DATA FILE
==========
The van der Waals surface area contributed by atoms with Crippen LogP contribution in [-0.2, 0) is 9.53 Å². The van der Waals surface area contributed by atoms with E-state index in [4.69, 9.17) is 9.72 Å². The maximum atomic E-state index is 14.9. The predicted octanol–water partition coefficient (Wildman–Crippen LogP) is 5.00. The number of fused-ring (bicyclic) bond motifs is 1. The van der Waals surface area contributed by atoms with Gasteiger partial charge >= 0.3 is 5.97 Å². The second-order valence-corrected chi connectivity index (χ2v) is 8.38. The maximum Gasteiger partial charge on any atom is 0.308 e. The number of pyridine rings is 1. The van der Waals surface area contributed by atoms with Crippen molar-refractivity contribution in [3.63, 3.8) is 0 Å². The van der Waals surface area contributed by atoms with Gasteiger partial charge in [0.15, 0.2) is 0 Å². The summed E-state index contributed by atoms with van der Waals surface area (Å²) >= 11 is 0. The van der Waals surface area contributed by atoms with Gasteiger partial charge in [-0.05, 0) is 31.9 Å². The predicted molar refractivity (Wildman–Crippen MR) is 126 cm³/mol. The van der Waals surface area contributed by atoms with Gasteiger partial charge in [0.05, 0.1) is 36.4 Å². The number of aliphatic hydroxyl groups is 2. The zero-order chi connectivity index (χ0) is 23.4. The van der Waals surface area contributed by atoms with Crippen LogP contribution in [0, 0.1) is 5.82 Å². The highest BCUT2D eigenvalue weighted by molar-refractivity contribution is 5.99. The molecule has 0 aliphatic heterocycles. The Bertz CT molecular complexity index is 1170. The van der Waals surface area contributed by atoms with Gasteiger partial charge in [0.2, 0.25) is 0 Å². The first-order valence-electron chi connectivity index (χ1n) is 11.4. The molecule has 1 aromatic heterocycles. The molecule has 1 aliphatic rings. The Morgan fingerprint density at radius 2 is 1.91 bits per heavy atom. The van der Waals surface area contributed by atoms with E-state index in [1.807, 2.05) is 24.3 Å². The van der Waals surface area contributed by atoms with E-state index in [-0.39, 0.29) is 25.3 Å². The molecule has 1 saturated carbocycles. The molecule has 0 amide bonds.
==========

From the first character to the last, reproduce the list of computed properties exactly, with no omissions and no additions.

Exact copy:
The van der Waals surface area contributed by atoms with Crippen LogP contribution in [-0.2, 0) is 9.53 Å². The van der Waals surface area contributed by atoms with E-state index in [4.69, 9.17) is 9.72 Å². The maximum atomic E-state index is 14.9. The predicted octanol–water partition coefficient (Wildman–Crippen LogP) is 5.00. The number of fused-ring (bicyclic) bond motifs is 1. The van der Waals surface area contributed by atoms with Gasteiger partial charge >= 0.3 is 5.97 Å². The second-order valence-corrected chi connectivity index (χ2v) is 8.38. The maximum Gasteiger partial charge on any atom is 0.308 e. The number of pyridine rings is 1. The van der Waals surface area contributed by atoms with Crippen molar-refractivity contribution in [3.63, 3.8) is 0 Å². The van der Waals surface area contributed by atoms with Gasteiger partial charge in [0.15, 0.2) is 0 Å². The summed E-state index contributed by atoms with van der Waals surface area (Å²) >= 11 is 0. The van der Waals surface area contributed by atoms with Gasteiger partial charge in [-0.05, 0) is 31.9 Å². The predicted molar refractivity (Wildman–Crippen MR) is 126 cm³/mol. The van der Waals surface area contributed by atoms with Gasteiger partial charge in [0.05, 0.1) is 36.4 Å². The number of aliphatic hydroxyl groups is 2. The zero-order chi connectivity index (χ0) is 23.4. The van der Waals surface area contributed by atoms with Crippen LogP contribution in [0, 0.1) is 5.82 Å². The highest BCUT2D eigenvalue weighted by molar-refractivity contribution is 5.99. The molecule has 0 aliphatic heterocycles. The Bertz CT molecular complexity index is 1170. The van der Waals surface area contributed by atoms with Gasteiger partial charge in [0.2, 0.25) is 0 Å². The first-order valence-electron chi connectivity index (χ1n) is 11.4. The molecule has 1 aromatic heterocycles. The molecule has 1 aliphatic rings. The Morgan fingerprint density at radius 2 is 1.91 bits per heavy atom. The van der Waals surface area contributed by atoms with E-state index in [1.807, 2.05) is 24.3 Å². The van der Waals surface area contributed by atoms with E-state index in [-0.39, 0.29) is 25.3 Å². The molecule has 1 saturated carbocycles. The molecule has 0 amide bonds.